LDS Web Sites Create Online Communitites

    74

    By Elizabeth Kasper

    The operators of two new Web sites are seeking to bring members of The Church of Jesus Christ of Latter-day Saints together online – and not just to date.

    Chris and Cory Waldal launched one of the new networking sites, ruLDS2.com, in early February. The brothers want to create a MySpace.com-type Web site for LDS people of all ages to find friends and support in a safe online environment.

    “We envisioned LDS people of all kinds getting together [on our site],” Chris said. “We also wanted to create a safe place for people to go on the Web.”

    The idea for the site came when Chris” wife wanted to find a group of LDS people online to go mountain biking with and had no success.

    The site offers forums, games, chat rooms and groups and “isn”t just a dating site,” Chris said. The creators plan to add more features in the coming months, including a section for musicians to publicize their bands, a family history tab and a dating section that will be separate from the main page.

    The Waldals said the site is moderated more strictly than other Web sites of its kind. Before anything a member writes is posted, the site administrators review it for decency.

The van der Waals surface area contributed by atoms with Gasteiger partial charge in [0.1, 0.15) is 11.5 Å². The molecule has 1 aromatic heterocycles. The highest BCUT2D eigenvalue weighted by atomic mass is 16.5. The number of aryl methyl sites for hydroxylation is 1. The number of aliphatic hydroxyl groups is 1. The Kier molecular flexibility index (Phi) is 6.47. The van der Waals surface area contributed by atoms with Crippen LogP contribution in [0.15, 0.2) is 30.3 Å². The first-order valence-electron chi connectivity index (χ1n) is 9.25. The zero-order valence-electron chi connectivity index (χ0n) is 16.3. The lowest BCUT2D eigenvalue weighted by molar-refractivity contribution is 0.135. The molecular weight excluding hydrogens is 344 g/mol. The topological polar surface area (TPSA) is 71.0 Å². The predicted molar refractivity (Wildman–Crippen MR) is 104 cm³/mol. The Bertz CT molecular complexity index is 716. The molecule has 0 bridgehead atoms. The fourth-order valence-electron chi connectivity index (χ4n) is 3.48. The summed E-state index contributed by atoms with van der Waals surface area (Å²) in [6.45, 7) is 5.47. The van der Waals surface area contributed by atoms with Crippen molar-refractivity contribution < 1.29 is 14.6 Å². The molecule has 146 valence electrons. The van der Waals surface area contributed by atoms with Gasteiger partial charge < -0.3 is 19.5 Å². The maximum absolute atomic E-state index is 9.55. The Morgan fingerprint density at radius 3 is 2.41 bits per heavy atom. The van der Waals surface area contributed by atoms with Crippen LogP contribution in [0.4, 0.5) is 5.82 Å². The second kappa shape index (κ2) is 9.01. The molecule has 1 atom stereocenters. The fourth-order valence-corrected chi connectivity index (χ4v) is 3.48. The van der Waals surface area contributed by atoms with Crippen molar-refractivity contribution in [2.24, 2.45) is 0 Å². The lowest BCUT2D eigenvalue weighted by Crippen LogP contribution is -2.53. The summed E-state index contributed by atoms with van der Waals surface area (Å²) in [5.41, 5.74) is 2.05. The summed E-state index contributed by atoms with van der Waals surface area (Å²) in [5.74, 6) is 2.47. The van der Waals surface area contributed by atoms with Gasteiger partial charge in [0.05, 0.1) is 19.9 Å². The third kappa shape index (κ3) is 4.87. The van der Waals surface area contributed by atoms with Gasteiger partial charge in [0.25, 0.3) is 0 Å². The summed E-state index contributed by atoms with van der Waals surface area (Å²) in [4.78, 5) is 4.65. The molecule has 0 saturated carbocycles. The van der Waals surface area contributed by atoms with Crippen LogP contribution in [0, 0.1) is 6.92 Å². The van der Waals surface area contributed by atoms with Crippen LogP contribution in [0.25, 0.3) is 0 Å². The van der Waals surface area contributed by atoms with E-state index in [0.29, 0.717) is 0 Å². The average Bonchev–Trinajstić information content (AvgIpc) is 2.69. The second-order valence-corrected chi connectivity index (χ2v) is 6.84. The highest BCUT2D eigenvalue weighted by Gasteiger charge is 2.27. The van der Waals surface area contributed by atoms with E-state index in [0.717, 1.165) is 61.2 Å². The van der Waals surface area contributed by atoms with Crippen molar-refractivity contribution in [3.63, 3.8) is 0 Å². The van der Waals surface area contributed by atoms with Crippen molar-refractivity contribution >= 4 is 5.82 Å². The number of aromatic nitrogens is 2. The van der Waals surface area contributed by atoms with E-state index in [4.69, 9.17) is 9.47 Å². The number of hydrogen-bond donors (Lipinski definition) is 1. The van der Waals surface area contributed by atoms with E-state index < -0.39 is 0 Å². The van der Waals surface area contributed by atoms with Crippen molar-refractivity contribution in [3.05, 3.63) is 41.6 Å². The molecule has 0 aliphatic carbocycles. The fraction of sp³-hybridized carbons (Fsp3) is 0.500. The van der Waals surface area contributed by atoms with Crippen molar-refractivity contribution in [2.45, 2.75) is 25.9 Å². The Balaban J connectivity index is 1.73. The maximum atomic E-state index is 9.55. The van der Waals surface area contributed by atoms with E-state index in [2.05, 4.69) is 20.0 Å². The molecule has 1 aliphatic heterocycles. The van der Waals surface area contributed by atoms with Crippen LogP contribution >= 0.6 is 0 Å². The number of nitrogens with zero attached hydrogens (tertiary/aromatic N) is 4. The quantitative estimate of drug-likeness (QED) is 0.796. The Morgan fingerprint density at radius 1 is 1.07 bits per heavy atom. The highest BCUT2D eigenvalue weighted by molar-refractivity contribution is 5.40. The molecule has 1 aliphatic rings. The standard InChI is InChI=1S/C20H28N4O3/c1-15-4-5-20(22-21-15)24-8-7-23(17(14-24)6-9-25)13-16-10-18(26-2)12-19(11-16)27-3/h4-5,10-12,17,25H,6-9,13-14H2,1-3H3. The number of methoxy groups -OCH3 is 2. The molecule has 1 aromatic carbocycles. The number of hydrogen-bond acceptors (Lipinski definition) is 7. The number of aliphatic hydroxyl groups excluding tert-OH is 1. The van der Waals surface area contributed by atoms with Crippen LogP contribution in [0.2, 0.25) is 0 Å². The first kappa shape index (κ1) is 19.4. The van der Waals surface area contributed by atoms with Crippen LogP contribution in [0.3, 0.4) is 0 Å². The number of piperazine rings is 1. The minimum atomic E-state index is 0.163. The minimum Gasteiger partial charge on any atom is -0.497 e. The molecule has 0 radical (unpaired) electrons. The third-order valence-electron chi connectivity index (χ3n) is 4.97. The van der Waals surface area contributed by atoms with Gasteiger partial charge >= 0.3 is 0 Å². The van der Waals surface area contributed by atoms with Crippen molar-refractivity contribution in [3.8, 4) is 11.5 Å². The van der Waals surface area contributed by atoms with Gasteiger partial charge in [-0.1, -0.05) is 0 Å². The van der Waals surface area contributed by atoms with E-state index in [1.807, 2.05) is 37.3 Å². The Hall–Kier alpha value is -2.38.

The site is special because it has features for everyone, the brothers said.

    “There are support groups for people to join, [including] groups for overcoming addictions and diseases like cancer,” he said. “That”s the potential we think this site has – it can strengthen people of any age. Anyone can find themselves a part of the community.”

    Both Waldals emphasized that people not of the LDS faith are welcome to join.

    Nathan Call, a BYU business graduate, also recently created a family- and group-themed Web site, MyEpistles.com. When his parents left on a mission, they discovered they weren”t sure who to send their letters home to and didn”t want to leave anyone out. Call created MyEpistles.com as a way of making his parents” letters available to anyone who joined the family”s group on the site. Users can also make comments and send letters back.

    “The site is perfectly suited to family groups,” Call said. “It”s great for any group of people who are broken apart geographically – even a study or military group.”

    MyEpistles.com, like ruLDS2.com, is controlled to a greater extent than MySpace and Facebook. New visitors to the Web site must be invited to join groups and no one can see the material that groups post unless they are a member of that group.

    “[This site has] been such a blessing for our family,” said Azuredee Jenson, Call”s cousin and an avid user of the site. “We lost touch with each other and now we are communicating and remembering stories from our childhood. It”s changed our family.”

    While MyEpistles.com has the capacity to host numerous groups, Call doesn”t anticipate trying to expand the site to a national or global level.

    “I have no intention of creating another MySpace,” he said. “The niche we have just doesn”t work that way.”

    The site has a 30-day trial option, where a user can set up an account and a group and try the site for 30 days for free. After thirty days, a group membership costs about $30.

    (For comments, e-mail Elizabeth Kasper at )

    Print Friendly, PDF & Email